Long before the 1987 Palestinian intifada, the Arabic term "sumud," meaning steadfastness, best reflected the form of resistance undertaken by Palestinians in the occupied territories. The act of sumud was neither violent nor militant. It reflected the hugely important act of staying put on one's land and refusing to budge no matter what.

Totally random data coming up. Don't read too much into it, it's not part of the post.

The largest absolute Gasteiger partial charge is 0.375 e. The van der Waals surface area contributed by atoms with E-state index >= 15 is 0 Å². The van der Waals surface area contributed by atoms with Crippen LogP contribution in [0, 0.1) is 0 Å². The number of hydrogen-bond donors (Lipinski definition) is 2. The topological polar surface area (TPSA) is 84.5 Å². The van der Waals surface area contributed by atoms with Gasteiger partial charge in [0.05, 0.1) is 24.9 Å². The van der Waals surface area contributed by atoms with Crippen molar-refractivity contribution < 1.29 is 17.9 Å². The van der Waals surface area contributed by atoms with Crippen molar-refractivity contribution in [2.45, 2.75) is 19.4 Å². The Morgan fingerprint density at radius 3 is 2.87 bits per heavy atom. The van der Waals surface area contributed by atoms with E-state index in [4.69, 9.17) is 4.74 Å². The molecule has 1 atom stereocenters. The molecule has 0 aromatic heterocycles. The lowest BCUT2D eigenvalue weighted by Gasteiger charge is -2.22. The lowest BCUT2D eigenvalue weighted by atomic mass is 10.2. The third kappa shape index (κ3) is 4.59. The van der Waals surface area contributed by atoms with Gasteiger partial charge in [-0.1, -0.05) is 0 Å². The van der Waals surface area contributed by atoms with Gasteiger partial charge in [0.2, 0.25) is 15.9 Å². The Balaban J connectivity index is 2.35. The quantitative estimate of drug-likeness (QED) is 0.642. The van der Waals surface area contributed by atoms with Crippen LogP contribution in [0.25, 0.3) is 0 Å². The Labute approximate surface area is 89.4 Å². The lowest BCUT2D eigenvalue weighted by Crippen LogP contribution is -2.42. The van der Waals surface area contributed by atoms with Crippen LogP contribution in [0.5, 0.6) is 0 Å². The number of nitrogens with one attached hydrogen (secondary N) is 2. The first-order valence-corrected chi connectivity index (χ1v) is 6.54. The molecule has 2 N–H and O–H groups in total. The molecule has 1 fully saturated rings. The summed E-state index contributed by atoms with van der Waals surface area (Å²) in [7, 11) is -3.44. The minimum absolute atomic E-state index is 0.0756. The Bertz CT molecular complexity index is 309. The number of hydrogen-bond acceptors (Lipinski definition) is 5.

This is the term that Palestinians, Israelis and diaspora Jews recently applied to their unique act of nonviolent resistance in the largely abandoned village of Sarura, located south of Hebron. On May 18, activists arrived in Sarura to support the villagers who have been harassed and intimidated to leave their homes by Jewish settlers and the Israeli army. Some 300 local Palestinian, Israeli and foreign volunteers set up camp in Sarura and helped the town's villagers to return. They did so by rehabilitating the caves they were living in and preparing wells and other basic infrastructural elements in Sarura.